Auto Safety Concerns Often Stay Secret

Safety First - The Cooper Firm

Auto concerns often stay secret from public

Herman Ray Evans was killed in a fatal accident when the tread on his 2001 Ford Explorer‘s tire separated and the vehicle rolled into the median and he was ejected. His case was one of fifteen fatal tire-related crashes just last year in Ford Explorers and mercury Mountaineers. Although no fault was found with the tire maker or Ford Motor, from April 2002-2009 there were nearly 374 deaths like this one in older models of the Explorer and Mountaineer. The National Highway Traffic and Safety Administration and Ford Motor neither responded nor recalled the vehicles.

Ford later said that the NHTSA found the Explorer had “no unique tire issues” and “numerous government safety agencies and independent organizations” have confirmed the vehicles safety. Although all companies are required to tell the National Highway and Safety Administration about claims it receives for serious injuries or deaths in its vehicles, this information is only available to the public and media through a Freedom of Information Act request, which manufacturers can still request the information to be kept confidential.

Great amounts of time can go by where the public is unaware of the problems. Ford is not the only example this issue can be found. Hyundai recalled its Veracruz and Santa Fe vehicles in August of 2011 because their airbags might not inflate in crash. No public investigation or incidents were made. Evenflo and NHTSA recalled more than 1 million Discovery child car seats in 2008, but consumers were unaware that the agency had been testing the seats for nearly a year, because of concerns on how the seats held up in crash test.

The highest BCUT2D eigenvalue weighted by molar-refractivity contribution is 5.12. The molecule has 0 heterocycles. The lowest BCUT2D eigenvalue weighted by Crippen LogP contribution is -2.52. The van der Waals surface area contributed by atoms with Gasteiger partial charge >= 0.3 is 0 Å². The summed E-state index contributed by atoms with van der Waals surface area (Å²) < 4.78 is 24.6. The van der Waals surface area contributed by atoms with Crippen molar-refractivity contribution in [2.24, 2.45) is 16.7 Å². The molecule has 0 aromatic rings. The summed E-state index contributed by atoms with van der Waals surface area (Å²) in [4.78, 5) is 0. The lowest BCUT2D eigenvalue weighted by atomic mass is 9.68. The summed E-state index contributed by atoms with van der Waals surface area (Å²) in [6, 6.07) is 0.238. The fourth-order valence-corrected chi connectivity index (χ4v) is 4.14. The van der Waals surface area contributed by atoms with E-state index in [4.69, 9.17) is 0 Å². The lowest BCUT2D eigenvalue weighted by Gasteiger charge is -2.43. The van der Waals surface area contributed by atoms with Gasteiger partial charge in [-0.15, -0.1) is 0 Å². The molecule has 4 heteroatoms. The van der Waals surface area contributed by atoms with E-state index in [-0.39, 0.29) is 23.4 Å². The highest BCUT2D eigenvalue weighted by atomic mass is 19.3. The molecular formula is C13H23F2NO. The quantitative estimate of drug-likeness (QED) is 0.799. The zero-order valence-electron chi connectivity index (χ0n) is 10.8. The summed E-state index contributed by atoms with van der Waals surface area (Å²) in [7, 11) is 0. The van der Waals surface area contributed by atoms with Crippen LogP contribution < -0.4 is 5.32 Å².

Keeping a formal investigation hidden or delaying it can save manufacturers bad press, especially if the investigation doesn’t lead to a recall, but the question is, when should the public be made aware of the problems that these automakers are having?

Source: USA Today. “Auto safety concerns often stay secret.” By Jay O’Donnell, February 22, 2013.

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